Gibson Settles in Gov't Case Over Lacey Act
Posted by Michael Mueller on August 7, 2012 at 11:43 AM
According to Bloomberg's Businessweek.com, Gibson Guitar has settled in the exotic wood case brought on by the U.S. Justice Department. Gibson will pay $350,000 in penalties and also agreed to withdraw its claims to over $250,000 worth of ebony and rosewood from India and Madagascar, which was seized during a raid on the company's headquarters in Nashville, Tennessee, in August of last year.
"Gibson has acknowledged that it failed to act on information that the Madagascar ebony it was purchasing may have violated laws intended to limit overharvesting and conserve valuable wood species from Madagascar, a country which has been severely impacted by deforestation," said a representative of the Justice Department in a statement.
Gibson CEO Henry Juskiewicz also released a statement (available at Gibson.com), saying, "We felt compelled to settle as the costs of proving our case at trial would have cost millions of dollars and taken a very long time to resolve. This allows us to get back to the business of making guitars. An important part of the settlement is that we are getting back the materials seized in a second armed raid on our factories and we have formal acknowledgement that we can continue to source rosewood and ebony fingerboards from India, as we have done for many decades."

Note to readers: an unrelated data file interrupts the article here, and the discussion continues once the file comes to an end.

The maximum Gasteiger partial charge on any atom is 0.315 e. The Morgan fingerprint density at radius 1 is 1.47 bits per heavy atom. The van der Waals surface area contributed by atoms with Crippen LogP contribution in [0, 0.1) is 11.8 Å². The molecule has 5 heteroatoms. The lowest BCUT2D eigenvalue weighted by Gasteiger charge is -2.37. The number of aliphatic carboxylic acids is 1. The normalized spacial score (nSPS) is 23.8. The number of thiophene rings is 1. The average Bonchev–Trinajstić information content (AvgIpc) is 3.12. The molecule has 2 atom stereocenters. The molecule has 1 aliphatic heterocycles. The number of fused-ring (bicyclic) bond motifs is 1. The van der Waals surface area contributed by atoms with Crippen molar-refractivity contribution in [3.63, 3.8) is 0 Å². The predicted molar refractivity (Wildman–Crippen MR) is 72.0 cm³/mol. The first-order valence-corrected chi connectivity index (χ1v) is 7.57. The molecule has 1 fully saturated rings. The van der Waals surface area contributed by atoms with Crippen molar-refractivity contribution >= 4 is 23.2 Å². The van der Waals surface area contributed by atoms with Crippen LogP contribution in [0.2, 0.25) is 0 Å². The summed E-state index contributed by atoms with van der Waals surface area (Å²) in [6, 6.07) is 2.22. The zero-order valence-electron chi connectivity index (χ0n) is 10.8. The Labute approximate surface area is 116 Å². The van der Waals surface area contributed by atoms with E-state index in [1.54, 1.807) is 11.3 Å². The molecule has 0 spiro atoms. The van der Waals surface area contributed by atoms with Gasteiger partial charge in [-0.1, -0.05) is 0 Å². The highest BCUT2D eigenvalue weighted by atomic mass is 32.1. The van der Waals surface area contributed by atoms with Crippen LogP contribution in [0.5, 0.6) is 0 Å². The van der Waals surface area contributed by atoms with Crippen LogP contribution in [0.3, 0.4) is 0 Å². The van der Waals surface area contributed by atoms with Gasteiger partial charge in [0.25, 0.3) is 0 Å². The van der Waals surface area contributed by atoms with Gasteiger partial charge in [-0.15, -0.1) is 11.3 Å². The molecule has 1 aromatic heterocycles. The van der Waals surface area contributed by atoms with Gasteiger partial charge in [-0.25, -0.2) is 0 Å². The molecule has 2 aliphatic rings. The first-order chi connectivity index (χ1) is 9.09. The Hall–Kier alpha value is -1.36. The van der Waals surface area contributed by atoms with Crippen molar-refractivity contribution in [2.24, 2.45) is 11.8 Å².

In August 2011, agents from Justice and Homeland Security raided Gibson, sending workers home and confiscating nearly 100 guitars as well as raw wood stock as part of an investigation of possible violations of the Lacey Act, which was enacted in 1900 to curb trafficking of fish and wildlife, and expanded in 2008 to include illegally obtained plants and plant products.
Throughout the investigation, Gibson CEO Henry Juskiewicz steadfastly maintained the company's innocence and decried the raid as a political witch hunt. You could infer from this settlement that perhaps Gibson wasn't as innocent as they claimed and that the Justice Dept. didn't have a very strong case. But as is often the case with these types of settlements, we may now never know.